This project has advantages for all stakeholders. For my students there is the excitement of creating in a virtual world (Trinity) using OpenSim.

The process involves developing their concepts, researching how architects approach the design process, incorporating sustainable design features and working to a theme set within Sydney circa 2050 provides a rich and deep field for exploration. As their teacher I am excited about the possibilities of what they can deliver, given the extraordinary power that OpenSim provides students in realising ideas/concepts within a space replicating their real world, yet safe from the intrusion and restrictions that occur in other “worlds”.

The WHEN2050 project is also unique in that it provides most of my students with their second foray into Trinity, having completed an installation project in 2010. This project demonstrates that the technology is the tool and students who have mastered the skills in its use, are empowered in ways never witnessed before to explore unlimited applications to problem solving and creative solution making. As their teacher, I can see major implications for teaching and learning.

This is the second year of Dulwich High School’s involvement with MacICT and I have been greatly impressed by the incorporation of suggestions made in the evaluation from the Trinity project 2010. It was apparent that as a teacher it is difficult to monitor students as well as perform other teaching responsibilities when students have only to focus on learning how to use the program. In 2011, MacICT introduced us to teacher training days. This has proved to be not only a learning experience but a highly supportive activity. There are in fact many components to the WHEN2050 project and it has been beneficial to work with Project Leader, Katy Lumkin and Researcher, Andrew Cram on exploring ways to deliver the project to the students and develop detailed objectives and outcomes that we would seek from the students. This has meant setting the standards quite high but also providing a clear path for students to follow.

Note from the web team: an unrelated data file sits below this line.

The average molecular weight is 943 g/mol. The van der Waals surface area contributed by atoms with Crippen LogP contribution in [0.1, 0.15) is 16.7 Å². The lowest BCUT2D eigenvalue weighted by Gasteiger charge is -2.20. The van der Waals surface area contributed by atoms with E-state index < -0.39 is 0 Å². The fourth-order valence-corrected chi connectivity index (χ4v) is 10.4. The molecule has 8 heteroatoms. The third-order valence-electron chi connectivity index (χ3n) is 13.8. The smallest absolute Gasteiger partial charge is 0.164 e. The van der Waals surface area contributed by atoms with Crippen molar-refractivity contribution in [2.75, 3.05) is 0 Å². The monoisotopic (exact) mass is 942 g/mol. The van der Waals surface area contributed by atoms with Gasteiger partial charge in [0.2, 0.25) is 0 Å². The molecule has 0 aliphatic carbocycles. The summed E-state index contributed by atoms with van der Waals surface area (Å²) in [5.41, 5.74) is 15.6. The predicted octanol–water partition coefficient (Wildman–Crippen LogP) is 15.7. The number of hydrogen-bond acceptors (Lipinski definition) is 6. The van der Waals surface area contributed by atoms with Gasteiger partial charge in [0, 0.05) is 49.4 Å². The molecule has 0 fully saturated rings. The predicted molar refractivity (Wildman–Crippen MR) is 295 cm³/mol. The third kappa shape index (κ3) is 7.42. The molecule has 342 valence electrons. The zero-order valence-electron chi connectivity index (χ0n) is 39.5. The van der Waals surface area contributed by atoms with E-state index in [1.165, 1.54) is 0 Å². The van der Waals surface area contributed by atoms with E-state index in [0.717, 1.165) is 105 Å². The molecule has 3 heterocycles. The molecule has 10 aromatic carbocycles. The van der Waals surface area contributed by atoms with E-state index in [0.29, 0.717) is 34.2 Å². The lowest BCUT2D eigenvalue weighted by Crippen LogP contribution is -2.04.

I have also been impressed by the extended support that MacICT as an organisation performs. Debbie Evans as Director of MacICT and the various people within the team have been unfailing in their support and enthusiasm for the project. It is not possible to accurately convey the importance of the support that this provides the classroom teacher, except to say that projects would never have any chance of succeeding without it.

My training days have included gaining insight into MacICT and the various projects it is running with schools, re-acquainting myself with OpenSim, cyber-citizenship/safety, dissecting the project into three key strands and then determining outcomes and methods of delivery. This includes extending the scope of the project to include architect/artist, Richard Goodwin to run workshops as well as invite Millenium High School in New York to participate with us.

Students have completed lessons in basic architectural forms such as post and lintel, columns, arches, domes, surveyed futuristic architecture, considered the ramifications of sustainability in architecture, discussed the value of “Form follows Function” in architecture as well as researched the NOW+When project for themes.